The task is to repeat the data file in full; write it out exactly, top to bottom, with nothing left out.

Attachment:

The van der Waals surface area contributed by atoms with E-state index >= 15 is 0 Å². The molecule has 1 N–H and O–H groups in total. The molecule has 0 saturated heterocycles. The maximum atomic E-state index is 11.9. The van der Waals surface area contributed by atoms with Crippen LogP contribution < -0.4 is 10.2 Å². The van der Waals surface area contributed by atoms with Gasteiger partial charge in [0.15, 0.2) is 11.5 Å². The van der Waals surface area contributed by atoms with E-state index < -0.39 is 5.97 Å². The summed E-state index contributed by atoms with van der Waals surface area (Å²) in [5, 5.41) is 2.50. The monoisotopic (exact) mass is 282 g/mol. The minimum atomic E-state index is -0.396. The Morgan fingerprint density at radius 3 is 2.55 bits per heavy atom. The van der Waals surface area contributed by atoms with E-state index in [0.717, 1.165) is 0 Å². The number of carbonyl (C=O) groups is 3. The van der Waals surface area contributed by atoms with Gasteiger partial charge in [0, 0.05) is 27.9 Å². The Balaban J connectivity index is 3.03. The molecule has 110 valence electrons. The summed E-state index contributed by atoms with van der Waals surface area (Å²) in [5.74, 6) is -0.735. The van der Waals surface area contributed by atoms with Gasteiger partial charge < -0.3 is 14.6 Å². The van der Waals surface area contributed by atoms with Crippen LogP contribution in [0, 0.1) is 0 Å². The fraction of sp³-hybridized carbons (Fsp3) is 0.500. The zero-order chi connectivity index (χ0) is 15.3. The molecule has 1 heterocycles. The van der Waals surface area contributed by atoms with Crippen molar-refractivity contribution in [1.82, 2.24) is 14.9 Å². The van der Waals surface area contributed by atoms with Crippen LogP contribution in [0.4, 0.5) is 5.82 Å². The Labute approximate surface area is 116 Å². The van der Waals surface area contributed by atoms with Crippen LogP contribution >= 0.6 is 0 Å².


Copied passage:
The van der Waals surface area contributed by atoms with E-state index >= 15 is 0 Å². The molecule has 1 N–H and O–H groups in total. The molecule has 0 saturated heterocycles. The maximum atomic E-state index is 11.9. The van der Waals surface area contributed by atoms with Crippen LogP contribution < -0.4 is 10.2 Å². The van der Waals surface area contributed by atoms with Gasteiger partial charge in [0.15, 0.2) is 11.5 Å². The van der Waals surface area contributed by atoms with E-state index < -0.39 is 5.97 Å². The summed E-state index contributed by atoms with van der Waals surface area (Å²) in [5, 5.41) is 2.50. The monoisotopic (exact) mass is 282 g/mol. The minimum atomic E-state index is -0.396. The Morgan fingerprint density at radius 3 is 2.55 bits per heavy atom. The van der Waals surface area contributed by atoms with E-state index in [0.717, 1.165) is 0 Å². The number of carbonyl (C=O) groups is 3. The van der Waals surface area contributed by atoms with Gasteiger partial charge in [0, 0.05) is 27.9 Å². The Balaban J connectivity index is 3.03. The molecule has 110 valence electrons. The summed E-state index contributed by atoms with van der Waals surface area (Å²) in [5.74, 6) is -0.735. The van der Waals surface area contributed by atoms with Gasteiger partial charge < -0.3 is 14.6 Å². The van der Waals surface area contributed by atoms with Crippen LogP contribution in [0, 0.1) is 0 Å². The fraction of sp³-hybridized carbons (Fsp3) is 0.500. The zero-order chi connectivity index (χ0) is 15.3. The molecule has 1 heterocycles. The van der Waals surface area contributed by atoms with Crippen molar-refractivity contribution in [1.82, 2.24) is 14.9 Å². The van der Waals surface area contributed by atoms with Crippen LogP contribution in [0.4, 0.5) is 5.82 Å². The Labute approximate surface area is 116 Å². The van der Waals surface area contributed by atoms with Crippen LogP contribution >= 0.6 is 0 Å².